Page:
CONVICTED MURDERER WANTS SENTENCE REVIEWED

Following his conviction and 62 years’ sentence for the 2012 killing of two brothers, Abdul Budhoo is now asking the Court of Appeal to set aside his conviction on the basis that the trial Judge made several errors in law.

In 2017, Budhoo was indicted on two counts of murder with the deaths of Shaheed Bacchus and his brother Imran Bacchus which occurred on September 30, 2012, at Mackenzie, Linden. After deliberations by a 12-person jury, Budhoo was found guilty for the murder of Shaheed Bacchus and was sentenced to 62 years’ imprisonment.

Concerning the death of Imran Bacchus, his cousin; Budhoo was found guilty on the lesser offense of manslaughter and was sentenced to 32 years’ imprisonment. Trial Judge Navindra Singh ordered that the two sentences are to be served concurrently.

According to the facts of the case, on the day in question, Budhoo and his cousin, Shaheed were involved in an argument over monies. Shaheed’s brother, Imran intervened. Both brothers were stabbed by Budhoo during the altercation. During a virtual hearing of the appeal on Monday, November 02, 2020, Budhoo’s lawyer, Mark Conway complained of the trial judge’s direction concerning the finding of provocation about the killing of Shaheed.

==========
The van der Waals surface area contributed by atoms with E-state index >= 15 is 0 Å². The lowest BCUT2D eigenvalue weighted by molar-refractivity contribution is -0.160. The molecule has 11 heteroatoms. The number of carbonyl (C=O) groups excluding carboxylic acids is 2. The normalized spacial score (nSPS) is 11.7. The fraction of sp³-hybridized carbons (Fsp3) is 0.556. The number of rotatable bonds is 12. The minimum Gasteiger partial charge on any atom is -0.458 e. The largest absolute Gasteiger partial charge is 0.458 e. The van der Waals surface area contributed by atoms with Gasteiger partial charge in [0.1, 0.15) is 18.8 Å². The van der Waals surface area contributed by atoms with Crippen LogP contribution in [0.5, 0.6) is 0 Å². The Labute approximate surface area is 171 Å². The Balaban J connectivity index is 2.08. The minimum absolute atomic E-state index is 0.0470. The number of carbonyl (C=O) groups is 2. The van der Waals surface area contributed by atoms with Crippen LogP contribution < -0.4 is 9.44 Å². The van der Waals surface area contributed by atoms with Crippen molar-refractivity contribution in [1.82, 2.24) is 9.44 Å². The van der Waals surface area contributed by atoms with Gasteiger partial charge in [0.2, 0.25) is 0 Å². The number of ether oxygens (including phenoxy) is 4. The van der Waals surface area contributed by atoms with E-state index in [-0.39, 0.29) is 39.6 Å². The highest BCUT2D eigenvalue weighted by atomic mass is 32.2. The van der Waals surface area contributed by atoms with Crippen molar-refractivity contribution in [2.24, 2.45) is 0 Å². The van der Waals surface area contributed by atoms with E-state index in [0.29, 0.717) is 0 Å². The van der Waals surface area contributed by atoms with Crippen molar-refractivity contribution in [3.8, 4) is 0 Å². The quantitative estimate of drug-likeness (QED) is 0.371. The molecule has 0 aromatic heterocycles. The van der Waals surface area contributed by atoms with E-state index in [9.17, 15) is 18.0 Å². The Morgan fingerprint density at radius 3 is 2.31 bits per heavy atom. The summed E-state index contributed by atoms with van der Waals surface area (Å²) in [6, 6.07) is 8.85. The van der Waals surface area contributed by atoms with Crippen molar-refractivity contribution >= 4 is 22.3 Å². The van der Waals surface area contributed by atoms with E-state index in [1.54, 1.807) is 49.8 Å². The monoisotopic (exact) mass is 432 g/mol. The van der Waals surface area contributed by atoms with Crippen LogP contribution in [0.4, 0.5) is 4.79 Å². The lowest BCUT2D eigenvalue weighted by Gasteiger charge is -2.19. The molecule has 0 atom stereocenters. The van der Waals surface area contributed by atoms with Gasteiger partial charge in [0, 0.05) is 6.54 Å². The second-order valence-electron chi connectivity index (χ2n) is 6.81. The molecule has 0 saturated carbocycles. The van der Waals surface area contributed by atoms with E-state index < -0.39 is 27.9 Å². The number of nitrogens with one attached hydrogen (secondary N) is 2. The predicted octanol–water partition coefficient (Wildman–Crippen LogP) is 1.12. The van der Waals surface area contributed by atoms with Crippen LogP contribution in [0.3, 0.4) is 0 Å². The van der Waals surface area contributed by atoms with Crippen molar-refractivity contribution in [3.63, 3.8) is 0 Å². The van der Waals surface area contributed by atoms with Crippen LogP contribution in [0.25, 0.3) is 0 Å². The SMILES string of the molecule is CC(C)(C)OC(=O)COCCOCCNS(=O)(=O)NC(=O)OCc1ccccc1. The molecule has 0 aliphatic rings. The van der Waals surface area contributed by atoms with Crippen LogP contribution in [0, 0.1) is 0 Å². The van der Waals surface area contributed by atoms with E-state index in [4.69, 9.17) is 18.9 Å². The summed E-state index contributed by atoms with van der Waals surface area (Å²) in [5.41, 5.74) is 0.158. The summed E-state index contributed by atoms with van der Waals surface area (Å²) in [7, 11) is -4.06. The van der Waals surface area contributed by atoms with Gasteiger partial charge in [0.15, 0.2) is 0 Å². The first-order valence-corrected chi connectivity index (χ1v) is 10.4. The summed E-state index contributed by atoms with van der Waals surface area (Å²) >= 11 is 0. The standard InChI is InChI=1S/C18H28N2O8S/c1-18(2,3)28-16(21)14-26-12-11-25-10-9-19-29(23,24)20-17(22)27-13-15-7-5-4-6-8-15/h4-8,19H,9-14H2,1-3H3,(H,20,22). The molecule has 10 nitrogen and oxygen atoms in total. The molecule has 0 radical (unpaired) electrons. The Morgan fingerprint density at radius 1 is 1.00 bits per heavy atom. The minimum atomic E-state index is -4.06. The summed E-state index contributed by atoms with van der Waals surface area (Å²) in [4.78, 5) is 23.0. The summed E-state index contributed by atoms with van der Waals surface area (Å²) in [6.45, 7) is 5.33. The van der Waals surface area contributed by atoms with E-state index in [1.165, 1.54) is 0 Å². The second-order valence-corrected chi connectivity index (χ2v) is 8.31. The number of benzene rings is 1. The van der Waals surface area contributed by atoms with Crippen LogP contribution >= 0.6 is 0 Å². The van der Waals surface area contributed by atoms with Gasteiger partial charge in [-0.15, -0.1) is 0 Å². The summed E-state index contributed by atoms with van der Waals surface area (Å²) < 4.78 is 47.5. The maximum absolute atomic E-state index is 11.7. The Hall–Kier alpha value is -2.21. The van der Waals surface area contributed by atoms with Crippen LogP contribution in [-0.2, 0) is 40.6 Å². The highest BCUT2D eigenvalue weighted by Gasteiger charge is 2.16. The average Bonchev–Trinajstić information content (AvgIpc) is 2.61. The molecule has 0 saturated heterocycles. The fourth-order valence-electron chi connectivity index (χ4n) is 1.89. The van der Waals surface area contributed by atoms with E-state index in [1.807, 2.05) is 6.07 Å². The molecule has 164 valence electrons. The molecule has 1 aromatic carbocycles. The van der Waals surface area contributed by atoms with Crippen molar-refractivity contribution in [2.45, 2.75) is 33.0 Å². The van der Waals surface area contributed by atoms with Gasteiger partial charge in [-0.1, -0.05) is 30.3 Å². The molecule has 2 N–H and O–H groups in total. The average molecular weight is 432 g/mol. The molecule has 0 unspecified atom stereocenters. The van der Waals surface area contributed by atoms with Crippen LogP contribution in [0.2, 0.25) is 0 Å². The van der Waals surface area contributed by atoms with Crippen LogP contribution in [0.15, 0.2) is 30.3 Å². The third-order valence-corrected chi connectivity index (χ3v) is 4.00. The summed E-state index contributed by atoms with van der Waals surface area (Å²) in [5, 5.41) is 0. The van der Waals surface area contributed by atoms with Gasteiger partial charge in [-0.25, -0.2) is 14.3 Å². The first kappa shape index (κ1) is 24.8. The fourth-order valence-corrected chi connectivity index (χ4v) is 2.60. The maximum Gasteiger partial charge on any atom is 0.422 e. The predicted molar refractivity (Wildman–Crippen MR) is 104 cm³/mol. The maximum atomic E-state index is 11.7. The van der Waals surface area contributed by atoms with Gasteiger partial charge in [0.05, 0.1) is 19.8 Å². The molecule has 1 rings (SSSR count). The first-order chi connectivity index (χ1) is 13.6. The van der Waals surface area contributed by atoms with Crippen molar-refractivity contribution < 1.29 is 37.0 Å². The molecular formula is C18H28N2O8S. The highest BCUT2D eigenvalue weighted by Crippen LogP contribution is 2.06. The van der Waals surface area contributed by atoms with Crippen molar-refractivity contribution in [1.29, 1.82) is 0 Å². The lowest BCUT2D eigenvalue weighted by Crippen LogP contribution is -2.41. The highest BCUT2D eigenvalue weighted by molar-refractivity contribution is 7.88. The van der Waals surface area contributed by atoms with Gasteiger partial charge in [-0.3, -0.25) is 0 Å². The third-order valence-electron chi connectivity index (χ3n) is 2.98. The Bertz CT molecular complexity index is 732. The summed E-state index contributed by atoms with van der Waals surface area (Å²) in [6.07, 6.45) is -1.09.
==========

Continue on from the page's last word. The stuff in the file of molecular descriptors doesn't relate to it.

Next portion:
Conway argues that if the trial judge had properly directed the jury there is a possibility that they may have returned a manslaughter verdict concerning the killing of Shaheed. Also, the lawyer argues that the sentence of 32 years imposed for the manslaughter conviction is not in keeping with established principles of sentencing which renders it excessive.

Having regards to the foregoing, the lawyer has asked the Court of Appeal to substitute Budhoo’s murder conviction with manslaughter. He is also asking the court to reduce the sentence imposed on the manslaughter conviction as it is manifestly excessive and not in conformity with established sentencing guidelines. Hearing this matter were Chancellor of the Judiciary, Justice Yonette Cummings-Edwards, and Justices of Appeal Dawn Gregory and Rishi Persaud.

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